Nagel is a respected philosopher who’s made big contributions to several areas of philosophy, and this is inexplicable, at least to me.  I have already called this to the attention of the TLS, just so they know.

Do any of you know of critiques of Meyer’s book written by scientists? I haven’t been able to find any on the internet, and would appreciate links.


  1. steve
    Posted December 1, 2009 at 7:30 am | Permalink

    Templeton sponsorship?

    • Posted December 1, 2009 at 12:47 pm | Permalink

      No offense to Steve, but I’m getting pretty tired of the blame Templeton knee-jerk. Jerry is guilty as well.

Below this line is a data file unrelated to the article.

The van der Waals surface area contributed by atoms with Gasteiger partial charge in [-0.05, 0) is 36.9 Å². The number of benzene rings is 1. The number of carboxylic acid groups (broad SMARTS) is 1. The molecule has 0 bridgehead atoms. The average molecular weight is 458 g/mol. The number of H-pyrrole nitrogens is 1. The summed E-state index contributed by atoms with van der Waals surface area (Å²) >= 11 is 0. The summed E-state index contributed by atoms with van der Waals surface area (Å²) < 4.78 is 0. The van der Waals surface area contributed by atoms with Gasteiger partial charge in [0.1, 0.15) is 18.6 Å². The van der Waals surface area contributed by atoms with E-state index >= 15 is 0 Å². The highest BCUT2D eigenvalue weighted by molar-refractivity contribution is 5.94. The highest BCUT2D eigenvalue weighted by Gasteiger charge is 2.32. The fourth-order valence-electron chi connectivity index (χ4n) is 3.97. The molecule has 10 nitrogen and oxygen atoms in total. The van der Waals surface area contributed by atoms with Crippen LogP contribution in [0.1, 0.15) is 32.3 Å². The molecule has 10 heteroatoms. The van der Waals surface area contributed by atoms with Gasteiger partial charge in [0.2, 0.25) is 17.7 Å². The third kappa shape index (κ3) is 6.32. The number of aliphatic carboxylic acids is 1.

Let’s keep it real and stick to destroying arguments.

      • Darek
        Posted December 1, 2009 at 9:04 pm | Permalink

        Its not a completely unthinkable idea in these situations.

  2. Posted December 1, 2009 at 7:39 am | Permalink

    Not yet but we’re working on it.


    BTW, the signature has already been forensically examined and it appears to be that of Otto Graham.

  3. robhoofd
    Posted December 1, 2009 at 7:44 am | Permalink


    A review by John Blanton of the North Texas Skeptics, the only thing I could find.
    What do I win?

  4. Dr. J
    Posted December 1, 2009 at 8:12 am | Permalink

    Meyer is a Christian, but atheists, and theists who believe God never intervenes in the natural world, will be instructed by his careful presentation of this fiendishly difficult problem.

    Yet the dude couldn’t lift a finger to help prevent the Holocaust, Rwanda, Darfur, Kosovo, 9-11, etc…Bad God!!

  5. Occam
    Posted December 1, 2009 at 8:17 am | Permalink